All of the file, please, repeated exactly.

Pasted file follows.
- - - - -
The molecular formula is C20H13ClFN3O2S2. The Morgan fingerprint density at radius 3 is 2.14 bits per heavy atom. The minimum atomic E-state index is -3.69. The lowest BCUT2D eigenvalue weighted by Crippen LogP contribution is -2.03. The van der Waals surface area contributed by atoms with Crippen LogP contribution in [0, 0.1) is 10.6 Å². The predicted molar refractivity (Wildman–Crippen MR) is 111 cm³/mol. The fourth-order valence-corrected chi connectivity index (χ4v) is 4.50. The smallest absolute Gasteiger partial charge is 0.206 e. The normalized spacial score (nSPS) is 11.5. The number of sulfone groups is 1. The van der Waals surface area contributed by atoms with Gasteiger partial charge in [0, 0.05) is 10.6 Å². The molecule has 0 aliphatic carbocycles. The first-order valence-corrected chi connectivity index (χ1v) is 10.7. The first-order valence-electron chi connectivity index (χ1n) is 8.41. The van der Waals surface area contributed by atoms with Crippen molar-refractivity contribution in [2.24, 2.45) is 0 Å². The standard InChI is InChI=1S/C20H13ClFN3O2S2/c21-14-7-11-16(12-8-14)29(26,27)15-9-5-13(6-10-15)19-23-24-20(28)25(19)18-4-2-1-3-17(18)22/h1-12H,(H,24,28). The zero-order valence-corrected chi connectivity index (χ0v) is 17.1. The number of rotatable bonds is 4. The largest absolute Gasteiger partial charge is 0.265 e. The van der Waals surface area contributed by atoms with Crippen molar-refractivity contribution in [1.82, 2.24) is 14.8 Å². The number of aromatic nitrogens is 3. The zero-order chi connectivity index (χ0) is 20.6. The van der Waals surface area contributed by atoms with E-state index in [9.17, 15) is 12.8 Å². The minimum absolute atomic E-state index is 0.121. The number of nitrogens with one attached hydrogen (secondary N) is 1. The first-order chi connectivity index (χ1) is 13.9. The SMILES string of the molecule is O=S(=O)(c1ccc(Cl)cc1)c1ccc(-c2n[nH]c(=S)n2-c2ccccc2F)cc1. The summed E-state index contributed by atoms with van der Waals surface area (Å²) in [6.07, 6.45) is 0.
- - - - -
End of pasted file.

The molecular formula is C20H13ClFN3O2S2. The Morgan fingerprint density at radius 3 is 2.14 bits per heavy atom. The minimum atomic E-state index is -3.69. The lowest BCUT2D eigenvalue weighted by Crippen LogP contribution is -2.03. The van der Waals surface area contributed by atoms with Crippen LogP contribution in [0, 0.1) is 10.6 Å². The predicted molar refractivity (Wildman–Crippen MR) is 111 cm³/mol. The fourth-order valence-corrected chi connectivity index (χ4v) is 4.50. The smallest absolute Gasteiger partial charge is 0.206 e. The normalized spacial score (nSPS) is 11.5. The number of sulfone groups is 1. The van der Waals surface area contributed by atoms with Gasteiger partial charge in [0, 0.05) is 10.6 Å². The molecule has 0 aliphatic carbocycles. The first-order valence-corrected chi connectivity index (χ1v) is 10.7. The first-order valence-electron chi connectivity index (χ1n) is 8.41. The van der Waals surface area contributed by atoms with Crippen molar-refractivity contribution in [2.24, 2.45) is 0 Å². The standard InChI is InChI=1S/C20H13ClFN3O2S2/c21-14-7-11-16(12-8-14)29(26,27)15-9-5-13(6-10-15)19-23-24-20(28)25(19)18-4-2-1-3-17(18)22/h1-12H,(H,24,28). The zero-order valence-corrected chi connectivity index (χ0v) is 17.1. The number of rotatable bonds is 4. The largest absolute Gasteiger partial charge is 0.265 e. The van der Waals surface area contributed by atoms with Crippen molar-refractivity contribution in [1.82, 2.24) is 14.8 Å². The number of aromatic nitrogens is 3. The zero-order chi connectivity index (χ0) is 20.6. The van der Waals surface area contributed by atoms with E-state index in [9.17, 15) is 12.8 Å². The minimum absolute atomic E-state index is 0.121. The number of nitrogens with one attached hydrogen (secondary N) is 1. The first-order chi connectivity index (χ1) is 13.9. The SMILES string of the molecule is O=S(=O)(c1ccc(Cl)cc1)c1ccc(-c2n[nH]c(=S)n2-c2ccccc2F)cc1. The summed E-state index contributed by atoms with van der Waals surface area (Å²) in [6.07, 6.45) is 0.